when should i suspect my cholesterol test is wrong

According to the Clinical Practice Guidelines developed by the U.S. Department of Veterans Affairs, healthcare decisions should not be made until an individual has had two cholesterol tests.

Between one and eight weeks should separate each blood test. If the results of the two tests vary by 30 mg/dL or more, something may well be amiss and the tests should be repeated.

The most common underlying reason for surprising cholesterol lab results is a temporary change in your body’s chemistry. Here are some examples of how and why your cholesterol results could temporarily be less than an accurate mirror of what is usually going on in your body:

A recent cardiac event, such as a heart attack or stroke, can temporarily lower lipid levels.
Surgeries and infections can also temporarily lower your cholesterol levels.
Certain medications, such as corticosteroids and estrogens, can raise your lipid levels. Ask your doctor for a full list of medications that might affect your test results. Make sure you are clear about how long you need to be off a given medication to ensure accurate results.

Pregnancy can increase cholesterol levels, so a cholesterol test should not be considered reliable until a woman is about 4 months postpartum.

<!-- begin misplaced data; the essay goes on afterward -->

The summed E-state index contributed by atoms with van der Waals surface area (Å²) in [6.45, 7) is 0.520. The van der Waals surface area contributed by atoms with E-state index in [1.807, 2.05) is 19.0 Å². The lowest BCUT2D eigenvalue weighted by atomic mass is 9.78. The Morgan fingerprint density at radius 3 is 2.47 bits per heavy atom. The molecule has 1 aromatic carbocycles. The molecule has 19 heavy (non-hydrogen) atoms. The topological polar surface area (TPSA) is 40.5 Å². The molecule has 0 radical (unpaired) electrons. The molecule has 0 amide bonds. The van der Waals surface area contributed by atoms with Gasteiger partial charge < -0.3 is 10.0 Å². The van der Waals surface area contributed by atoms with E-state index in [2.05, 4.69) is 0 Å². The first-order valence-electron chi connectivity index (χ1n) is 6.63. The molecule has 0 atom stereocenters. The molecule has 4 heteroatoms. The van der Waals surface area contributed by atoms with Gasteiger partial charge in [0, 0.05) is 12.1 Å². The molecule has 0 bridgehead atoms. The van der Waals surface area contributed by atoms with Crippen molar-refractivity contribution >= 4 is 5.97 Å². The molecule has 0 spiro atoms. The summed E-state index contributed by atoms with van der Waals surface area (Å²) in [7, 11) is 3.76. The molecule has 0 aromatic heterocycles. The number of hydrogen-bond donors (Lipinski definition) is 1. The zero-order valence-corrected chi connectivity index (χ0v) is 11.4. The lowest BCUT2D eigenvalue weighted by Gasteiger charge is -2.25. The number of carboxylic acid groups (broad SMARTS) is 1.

When cholesterol is tested as part of a lipid profile, you will be instructed to fast with only water for 9-12 hours before your blood is drawn. If you are unable to fast prior to your cholesterol test, tell your doctor. And if you had a slip-up and consumed something prior to your test, let your doctor know. Food in your system can alter your cholesterol levels.
Alcohol consumption can also affect your test results. Most experts agree that you should avoid any alcoholic beverages for 24 hours prior to testing.
Human error can also affect your test. It’s uncommon, but lab mistakes and reporting mistakes do happen. Make sure that the person drawing your blood asks for your identification, and then labels the tubes with your information. There are other ways that laboratory errors happen, but misidentification is one you can help prevent.